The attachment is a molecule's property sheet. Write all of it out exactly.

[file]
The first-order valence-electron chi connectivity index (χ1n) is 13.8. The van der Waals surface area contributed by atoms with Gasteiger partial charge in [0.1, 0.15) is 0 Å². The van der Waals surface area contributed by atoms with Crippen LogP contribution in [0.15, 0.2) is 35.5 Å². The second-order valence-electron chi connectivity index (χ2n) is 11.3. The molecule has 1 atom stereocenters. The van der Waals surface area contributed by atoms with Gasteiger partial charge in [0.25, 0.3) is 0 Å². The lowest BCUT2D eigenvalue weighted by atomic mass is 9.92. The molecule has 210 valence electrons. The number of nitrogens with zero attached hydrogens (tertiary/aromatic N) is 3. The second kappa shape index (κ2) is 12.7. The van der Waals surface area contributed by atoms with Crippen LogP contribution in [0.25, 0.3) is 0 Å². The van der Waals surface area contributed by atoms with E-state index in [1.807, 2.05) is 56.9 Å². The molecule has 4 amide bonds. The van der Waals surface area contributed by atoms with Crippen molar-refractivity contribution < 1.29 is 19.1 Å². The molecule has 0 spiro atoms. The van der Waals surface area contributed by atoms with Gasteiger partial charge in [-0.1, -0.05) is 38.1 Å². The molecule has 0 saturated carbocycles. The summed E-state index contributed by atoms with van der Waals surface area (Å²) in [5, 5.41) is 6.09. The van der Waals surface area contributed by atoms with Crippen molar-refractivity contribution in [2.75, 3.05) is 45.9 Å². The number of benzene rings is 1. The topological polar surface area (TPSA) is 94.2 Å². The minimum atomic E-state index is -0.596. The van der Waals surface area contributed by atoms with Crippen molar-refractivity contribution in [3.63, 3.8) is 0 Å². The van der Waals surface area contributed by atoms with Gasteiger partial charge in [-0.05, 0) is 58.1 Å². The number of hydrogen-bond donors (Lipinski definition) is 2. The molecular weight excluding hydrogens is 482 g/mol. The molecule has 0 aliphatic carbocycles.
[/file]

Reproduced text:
The first-order valence-electron chi connectivity index (χ1n) is 13.8. The van der Waals surface area contributed by atoms with Gasteiger partial charge in [0.1, 0.15) is 0 Å². The van der Waals surface area contributed by atoms with Crippen LogP contribution in [0.15, 0.2) is 35.5 Å². The second-order valence-electron chi connectivity index (χ2n) is 11.3. The molecule has 1 atom stereocenters. The van der Waals surface area contributed by atoms with Gasteiger partial charge in [0.25, 0.3) is 0 Å². The lowest BCUT2D eigenvalue weighted by atomic mass is 9.92. The molecule has 210 valence electrons. The number of nitrogens with zero attached hydrogens (tertiary/aromatic N) is 3. The second kappa shape index (κ2) is 12.7. The van der Waals surface area contributed by atoms with Crippen LogP contribution in [0.25, 0.3) is 0 Å². The van der Waals surface area contributed by atoms with E-state index in [1.807, 2.05) is 56.9 Å². The molecule has 4 amide bonds. The van der Waals surface area contributed by atoms with Crippen molar-refractivity contribution < 1.29 is 19.1 Å². The molecule has 0 spiro atoms. The van der Waals surface area contributed by atoms with Gasteiger partial charge in [-0.1, -0.05) is 38.1 Å². The molecule has 0 saturated carbocycles. The summed E-state index contributed by atoms with van der Waals surface area (Å²) in [5, 5.41) is 6.09. The van der Waals surface area contributed by atoms with Crippen molar-refractivity contribution in [2.75, 3.05) is 45.9 Å². The number of benzene rings is 1. The topological polar surface area (TPSA) is 94.2 Å². The minimum atomic E-state index is -0.596. The van der Waals surface area contributed by atoms with Crippen molar-refractivity contribution in [3.63, 3.8) is 0 Å². The van der Waals surface area contributed by atoms with Gasteiger partial charge in [-0.05, 0) is 58.1 Å². The number of hydrogen-bond donors (Lipinski definition) is 2. The molecular weight excluding hydrogens is 482 g/mol. The molecule has 0 aliphatic carbocycles.